General Moulton And The Devil
: TALES OF PURITAN LAND
: Myths And Legends Of Our Own Land
Jonathan Moulton, of Hampton, was a general of consequence in the
colonial wars, but a man not always trusted in other than military
matters. It was even hinted that his first wife died before her time, for
he quickly found consolation in his bereavement by marrying her
companion. In the middle of the night the bride was awakened with a
start, for she felt a cold hand plucking at the wedding-ring that had
belonged to t
e buried Mrs. Moulton, and a voice whispered in her ear,
Give the dead her own. With a scream of terror she leaped out of bed,
awaking her husband and causing candles to be brought. The ring was gone.
It was long after this occurrence that the general sat musing at his
fireside on the hardness of life in new countries and the difficulty of
getting wealth, for old Jonathan was fond of money, and the lack of it
distressed him worse than a conscience. If only I could have gold
enough, he muttered, I'd sell my soul for it. Whiz! came something
down the chimney. The general was dazzled by a burst of sparks, from
which stepped forth a lank personage in black velvet with clean ruffles
and brave jewels. Talk quick, general, said the unknown, for in
fifteen minutes I must be fifteen miles away, in Portsmouth. And picking
up a live coal in his fingers he looked at his watch by its light. Come.
You know me. Is it a bargain?
The general was a little slow to recover his wits, but the word bargain
put him on his mettle, and he began to think of advantageous terms. What
proof may there be that you can do your part in the compact? he
inquired. The unknown ran his fingers through his hair and a shower of
guineas jingled on the floor. They were pretty warm, but Moulton, in his
eagerness, fell on hands and knees and gathered them to his breast.
Give me some liquor, then demanded Satan, for of course he was no
other, and filling a tankard with rum he lighted it with the candle,
remarked, affably, To our better acquaintance, and tossed off the
blazing dram at a gulp. I will make you, said he, the richest man in
the province. Sign this paper and on the first day of every month I will
fill your boots with gold; but if you try any tricks with me you will
repent it. For I know you, Jonathan. Sign.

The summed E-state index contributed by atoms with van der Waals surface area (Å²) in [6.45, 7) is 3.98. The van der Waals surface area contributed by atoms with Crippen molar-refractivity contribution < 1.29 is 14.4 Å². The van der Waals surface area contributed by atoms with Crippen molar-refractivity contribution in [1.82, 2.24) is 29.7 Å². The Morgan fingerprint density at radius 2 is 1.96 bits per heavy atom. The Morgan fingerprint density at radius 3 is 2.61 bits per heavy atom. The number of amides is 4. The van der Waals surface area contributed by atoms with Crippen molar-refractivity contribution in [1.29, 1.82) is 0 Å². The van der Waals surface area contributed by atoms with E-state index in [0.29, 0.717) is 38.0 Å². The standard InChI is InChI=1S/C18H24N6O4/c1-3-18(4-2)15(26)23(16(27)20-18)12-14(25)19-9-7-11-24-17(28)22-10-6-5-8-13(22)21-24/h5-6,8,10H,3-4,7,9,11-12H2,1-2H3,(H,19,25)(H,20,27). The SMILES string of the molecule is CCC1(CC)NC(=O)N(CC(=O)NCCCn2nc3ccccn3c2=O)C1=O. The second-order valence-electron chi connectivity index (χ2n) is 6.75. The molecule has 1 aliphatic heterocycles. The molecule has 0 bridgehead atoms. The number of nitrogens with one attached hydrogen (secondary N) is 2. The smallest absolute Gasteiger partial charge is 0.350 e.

Moulton hesitated. Humph! sneered his majesty. You have put me to all
this trouble for nothing. And he began to gather up the guineas that
Moulton had placed on the table. This was more than the victim of his
wiles could stand. He swallowed a mouthful of rum, seized a pen that was
held out to him, and trembled violently as a paper was placed before him;
but when he found that his name was to appear with some of the most
distinguished in the province his nerves grew steadier and he placed his
autograph among those of the eminent company, with a few crooked
embellishments and all the t's crossed. Good! exclaimed the devil, and
wrapping his cloak about him he stepped into the fire and was up the
chimney in a twinkling.
Shrewd Jonathan went out the next day and bought the biggest pair of
jack-boots he could find in Hampton. He hung them on the crane on the
last night of that and all the succeeding months so long as he lived, and
on the next morning they brimmed with coins. Moulton rolled in wealth.
The neighbors regarded his sudden prosperity with amazement, then with
envy, but afterward with suspicion. All the same, Jonathan was not
getting rich fast enough to suit himself.
When the devil came to make a certain of his periodical payments he
poured guineas down the chimney for half an hour without seeming to fill
the boots. Bushel after bushel of gold he emptied into those spacious
money-bags without causing an overflow, and he finally descended to the
fireplace to see why. Moulton had cut the soles from the boots and the
floor was knee-deep in money. With a grin at the general's smartness the
devil disappeared, but in a few minutes a smell of sulphur pervaded the
premises and the house burst into flames. Moulton escaped in his shirt,
and tore his hair as he saw the fire crawl, serpent-like, over the beams,
and fantastic smoke-forms dance in the windows. Then a thought crossed
his mind and he grew calm: his gold, that was hidden in wainscot,
cupboard, floor, and chest, would only melt and could be quarried out by
the hundred weight, so that he could be well-to-do again. Before the
ruins were cool he was delving amid the rubbish, but not an ounce of gold
could he discover. Every bit of his wealth had disappeared. It was not
long after that the general died, and to quiet some rumors of disturbance
in the graveyard his coffin was dug up. It was empty.